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In Two Reports, MPI Sketches Immigration Policy Areas That Merit Review & Changes That Have Occurred Under Trump Administration
Press Release
Tuesday, May 7, 2019

In Two Reports, MPI Sketches Immigration Policy Areas That Merit Review & Changes That Have Occurred Under Trump Administration

WASHINGTON – As the United States witnesses one of the most dynamic policy periods in the immigration arena, the Migration Policy Institute (MPI) today released a pair of reports that examine actions taken during the first two years of the Trump administration as well as a number of less visible issues that merit fuller review.

In Eight Key U.S. Immigration Policy Issues: State of Play and Unanswered Questions, authors Doris Meissner and Julia Gelatt examine a range of policy areas that have not been at the forefront of debate but deserve greater information sharing with the public and policymakers.

Among the questions they ask:

  • What achievable definition of border security should the federal government be measured on? And what border spending is likely to generate the highest returns on investment, in particular in an era where migration patterns have changed significantly and the U.S. government is spending one-third more on immigration enforcement than on the combined budgets of the FBI, Drug Enforcement Administration, Secret Service, U.S. Marshal’s Service and Bureau of Alcohol, Tobacco, Firearms and Explosives?
  • With the H-1B visa program the main vehicle through which U.S. employers can sponsor skilled foreign workers for admission, what program reforms would address concerns about the replacement of U.S. workers while still meeting employer needs, considering the largest H-1B employers deemed dependent on these workers pay them less and employ fewer with advanced degrees than less H-1B dependent peers?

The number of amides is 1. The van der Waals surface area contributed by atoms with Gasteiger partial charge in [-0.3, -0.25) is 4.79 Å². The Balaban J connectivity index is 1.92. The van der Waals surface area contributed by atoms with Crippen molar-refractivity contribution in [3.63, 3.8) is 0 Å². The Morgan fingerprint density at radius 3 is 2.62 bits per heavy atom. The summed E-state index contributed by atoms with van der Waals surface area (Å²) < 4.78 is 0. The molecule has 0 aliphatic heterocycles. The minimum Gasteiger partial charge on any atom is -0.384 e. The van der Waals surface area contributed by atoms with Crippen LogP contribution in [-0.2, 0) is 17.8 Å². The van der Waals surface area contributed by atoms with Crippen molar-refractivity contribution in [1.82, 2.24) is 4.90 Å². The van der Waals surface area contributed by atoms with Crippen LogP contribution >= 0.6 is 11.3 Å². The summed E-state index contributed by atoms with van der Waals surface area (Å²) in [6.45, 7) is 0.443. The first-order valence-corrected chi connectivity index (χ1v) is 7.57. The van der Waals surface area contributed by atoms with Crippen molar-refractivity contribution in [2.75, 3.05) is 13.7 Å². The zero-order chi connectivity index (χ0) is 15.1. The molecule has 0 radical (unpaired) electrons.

• With 1.6 million unauthorized immigrants eligible for green cards as the spouses or minor children of U.S. citizens or green-card holders, is it time for Congress to revisit the three- and 10-year bars on re-entry that are blocking most unauthorized immigrants who could be sponsored by a relative or employer from applying for fear of triggering lengthy absences from the United States?

Other topics covered include reductions in the refugee resettlement program, increased U.S. custody of unaccompanied minors in emergency shelters, expanded use of the attorney general’s ability to change immigration legal precedents and labor market challenges in the agriculture sector.

The Trump administration’s marked activity on the immigration front contrasts sharply with Congress, which has been largely unable to tackle substantive change to the immigration system over nearly two decades. “This period of significant action by the executive branch, which has surfaced a real questioning of long-held immigration policies and practices, presents a new opportunity for lawmakers to inject policy ideas of their own into what have been prolonged, often stagnant, legislative debates,” Meissner and Gelatt write.

The second report, Immigration-Related Policy Changes in the First Two Years of the Trump Administration, lists the major immigration actions taken since January 2017, categorized by major issue area. The report, authored by Sarah Pierce, covers, among other things, immigration enforcement at the U.S. border and in the interior; Justice Department changes that affect the immigration courts; humanitarian programs and statuses; shifts in how the State Department adjudicates visa applications and admits foreign nationals to the country; and adjustments to a variety of immigrant and nonimmigrant visa categories.

“This report represents a really useful resource for anyone interested in the actions taken across the immigration spectrum over the past two years, briefly summarizing the most important aspects,” Meissner said.

Read the Eight Key U.S. Immigration Policy Issues report here: www.migrationpolicy.org/research/eight-key-us-immigration-policy-issues.

Read the report outlining the Trump administration immigration changes here: www.migrationpolicy.org/research/immigration-policy-changes-two-years-trump-administration.


The Migration Policy Institute (MPI) is an independent, non-partisan, non-profit think tank in Washington, D.C. dedicated to analysis of the movement of people worldwide. MPI provides analysis, development and evaluation of migration and refugee policies at the local, national and international levels. For more on MPI, please visit www.migrationpolicy.org.